2 min read

Twitter Rolls Out Encrypted Direct Messages for Verified Accounts

Promo Protect all your devices, without slowing them down.
Free 30-day trial
Twitter Rolls Out Encrypted Direct Messages for Verified Accounts

After months of anticipation, Twitter has introduced encrypted direct messages (DMs) to its platform. Elon Musk, the company's chief executive, first confirmed plans for the feature in November 2022. The new encrypted chats will appear separately in users' inboxes, alongside non-encrypted conversations, and will be marked with a padlock icon to indicate their secure nature.

The decision to offer encrypted DMs is a response to growing concerns over privacy and security in online communications. Enforcing end-to-end encryption ensures that solely the people in the conversation can view the contents, offering an extra safeguard against cybercriminals and monitoring snoops.

For now, the feature is opt-in only and exclusively available to verified accounts or affiliates of verified organizations. Twitter's decision to initially limit the availability of encrypted DMs aims to test the functionality and gather user feedback before expanding to a broader audience.

To exchange encrypted messages, a few conditions must be met. The recipient must follow the sender, have engaged in prior communication with the sender, or have accepted a direct message invitation from the sender at an earlier moment.

The sender and recipient must also use the most recent versions of the Twitter apps on Android, iOS, and desktop web platforms to ensure proper encryption.

While the specific encryption method employed by Twitter remains undisclosed, the company has said that it uses a "combination of strong cryptographic schemes" to protect users' messages, links, and reactions within the encrypted DMs.

Users should note that the new encryption feature has a few particularities. For example, in its current state, it doesn’t support encrypted group messages, nor can it encrypt file attachments. Furthermore, users can only register up to 10 devices to use the message encryption feature, and logging out from Twitter will wipe all messages from the device.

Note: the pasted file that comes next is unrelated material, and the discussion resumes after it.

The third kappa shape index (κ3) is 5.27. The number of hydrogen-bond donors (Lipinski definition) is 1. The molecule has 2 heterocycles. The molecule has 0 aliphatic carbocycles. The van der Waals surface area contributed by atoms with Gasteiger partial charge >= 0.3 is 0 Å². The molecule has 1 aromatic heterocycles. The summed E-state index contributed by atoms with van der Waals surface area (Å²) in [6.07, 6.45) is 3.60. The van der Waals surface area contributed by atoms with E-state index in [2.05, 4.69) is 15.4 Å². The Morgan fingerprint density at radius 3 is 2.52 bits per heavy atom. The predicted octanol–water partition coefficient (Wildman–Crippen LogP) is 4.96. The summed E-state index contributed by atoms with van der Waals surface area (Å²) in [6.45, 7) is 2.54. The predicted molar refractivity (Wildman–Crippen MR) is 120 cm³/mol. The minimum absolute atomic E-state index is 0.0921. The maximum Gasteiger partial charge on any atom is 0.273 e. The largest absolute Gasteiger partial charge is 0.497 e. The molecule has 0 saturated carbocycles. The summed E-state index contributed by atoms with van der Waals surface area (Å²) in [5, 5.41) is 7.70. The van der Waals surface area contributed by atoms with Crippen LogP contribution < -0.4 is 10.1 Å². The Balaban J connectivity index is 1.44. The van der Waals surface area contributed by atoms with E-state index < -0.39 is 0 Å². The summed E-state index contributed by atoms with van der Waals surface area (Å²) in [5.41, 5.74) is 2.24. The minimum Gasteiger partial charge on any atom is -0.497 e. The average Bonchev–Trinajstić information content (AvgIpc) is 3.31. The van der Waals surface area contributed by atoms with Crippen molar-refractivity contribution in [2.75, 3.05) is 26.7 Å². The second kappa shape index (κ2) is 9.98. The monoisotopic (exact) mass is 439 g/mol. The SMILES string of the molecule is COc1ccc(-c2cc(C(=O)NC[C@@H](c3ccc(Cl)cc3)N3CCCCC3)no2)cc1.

“Currently, we do not offer protections against man-in-the-middle attacks,” Twitter’s announcement reads. “As a result, if someone–for example, a malicious insider, or Twitter itself as a result of a compulsory legal process–were to compromise an encrypted conversation, neither the sender or receiver would know.”

The announcement also mentions the feature’s lack of forward secrecy, stating that “if the private key of a registered device was compromised, an attacker would be able to decrypt all of the encrypted messages that were sent and received by that device. In other words, this implementation is not ‘forward secure’.”

Critics argue that the restriction of encrypted DMs to only verified accounts might exclude much of the platform's user base from this critical privacy tool. Twitter says it plans to monitor the performance of the feature and gather user feedback before considering a wider rollout.

As concern over online privacy mounts worldwide, Twitter's introduction of encrypted DMs demonstrates a commitment to protecting its users' communication. A favorable outcome of the preliminary launch may influence the decision to extend the availability of this feature to the broader Twitter user base.




Vlad's love for technology and writing created rich soil for his interest in cybersecurity to sprout into a full-on passion. Before becoming a Security Analyst, he covered tech and security topics.

View all posts

You might also like